Invitation is the name of the sculpture along the esplanade at the Longview Convention Complex. The rings, which comprise the physical components of Invitation, were created by Dr. Bruce Mauldin and originally installed as the site specific arrangement End of Morning at the Pelaia Plaza JT Smith Memorial Sculpture Garden. Inspired by the nineteenth century German romantic artist Otto Runge’s Tageszeiten, End of Morning was erected in celebration of the Longview Museum of Fine Arts 50th anniversary. After the year-long honor in the sculpture garden, the City of Longview and the Longview Museum of Fine Arts chose a permanent home for the rings at the newly remodeled Maude Cobb Convention Center. Invitation was designed to complement and reflect the new location.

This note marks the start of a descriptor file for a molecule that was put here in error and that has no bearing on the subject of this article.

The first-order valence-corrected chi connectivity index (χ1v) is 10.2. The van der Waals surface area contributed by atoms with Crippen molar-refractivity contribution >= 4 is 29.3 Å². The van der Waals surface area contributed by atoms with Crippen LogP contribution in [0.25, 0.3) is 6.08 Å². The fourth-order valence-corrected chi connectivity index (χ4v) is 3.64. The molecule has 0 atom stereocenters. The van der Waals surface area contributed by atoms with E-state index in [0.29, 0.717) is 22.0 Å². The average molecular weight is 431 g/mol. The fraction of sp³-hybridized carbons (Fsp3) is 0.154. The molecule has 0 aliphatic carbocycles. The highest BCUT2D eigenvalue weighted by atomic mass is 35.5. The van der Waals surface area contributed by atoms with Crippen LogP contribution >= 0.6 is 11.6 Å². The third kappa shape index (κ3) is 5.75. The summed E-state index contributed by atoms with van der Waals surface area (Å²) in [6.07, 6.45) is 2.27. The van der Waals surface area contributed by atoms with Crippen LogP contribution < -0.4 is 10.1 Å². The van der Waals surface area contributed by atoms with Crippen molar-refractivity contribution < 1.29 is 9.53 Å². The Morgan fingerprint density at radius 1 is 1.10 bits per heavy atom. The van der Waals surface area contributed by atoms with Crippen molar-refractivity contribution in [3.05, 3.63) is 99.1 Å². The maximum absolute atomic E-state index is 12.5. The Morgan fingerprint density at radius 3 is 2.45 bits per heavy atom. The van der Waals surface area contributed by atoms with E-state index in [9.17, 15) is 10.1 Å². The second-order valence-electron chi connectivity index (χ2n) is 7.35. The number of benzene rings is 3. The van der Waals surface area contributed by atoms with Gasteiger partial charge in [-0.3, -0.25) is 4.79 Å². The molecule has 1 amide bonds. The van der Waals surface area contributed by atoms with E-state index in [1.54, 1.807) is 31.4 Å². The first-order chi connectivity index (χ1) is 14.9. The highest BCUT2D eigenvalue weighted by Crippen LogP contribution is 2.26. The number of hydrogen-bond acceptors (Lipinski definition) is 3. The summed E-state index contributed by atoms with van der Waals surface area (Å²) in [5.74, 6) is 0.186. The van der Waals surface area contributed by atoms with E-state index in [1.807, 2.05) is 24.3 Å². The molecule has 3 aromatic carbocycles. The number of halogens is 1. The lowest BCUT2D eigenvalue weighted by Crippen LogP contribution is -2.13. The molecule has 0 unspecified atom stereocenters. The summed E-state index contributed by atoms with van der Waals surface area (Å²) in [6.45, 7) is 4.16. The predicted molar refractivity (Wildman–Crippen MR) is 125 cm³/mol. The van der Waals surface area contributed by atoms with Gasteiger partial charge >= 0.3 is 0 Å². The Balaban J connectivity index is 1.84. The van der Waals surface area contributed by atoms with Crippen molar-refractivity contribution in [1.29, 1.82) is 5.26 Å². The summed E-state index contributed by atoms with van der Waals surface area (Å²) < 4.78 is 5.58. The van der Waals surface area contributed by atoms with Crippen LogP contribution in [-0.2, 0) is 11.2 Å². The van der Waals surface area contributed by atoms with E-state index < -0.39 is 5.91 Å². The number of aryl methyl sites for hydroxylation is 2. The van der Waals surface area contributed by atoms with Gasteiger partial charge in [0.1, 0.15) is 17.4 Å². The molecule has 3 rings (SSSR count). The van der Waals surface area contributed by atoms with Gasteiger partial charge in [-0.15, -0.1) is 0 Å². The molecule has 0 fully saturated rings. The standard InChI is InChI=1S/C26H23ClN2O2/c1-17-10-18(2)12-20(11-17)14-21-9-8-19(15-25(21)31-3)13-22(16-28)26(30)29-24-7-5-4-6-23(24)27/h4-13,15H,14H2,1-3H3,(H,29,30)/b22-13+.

The circle is a form that is both infinitely complex and uniquely simple. Through the imagining and measuring of circles we first plotted the movements in the skies above us and circumnavigated the globe. The circle has brought meaning to our rituals and assisted out religious philosophies. Its form is foundational to mathematics, engineering, astronomy, and physics. From the wheels of our cars to the carousels in our microwave ovens the circle is also part of our daily lives. Often overlooked, Invitation presents the form as a welcoming visual experience for visitors and participants in activities at the Longview Convention Complex. The circles seem to turn and glide back and forth across the esplanade as they lead viewer from the Cotton Street entrance right up to the Convention Center parking lot. Whether enjoying them casually as they drive by or with a contemplative walk along the sidewalk, the rings are intended to entertain and invite, to solicit a smile or to perhaps inspire the next Copernicus.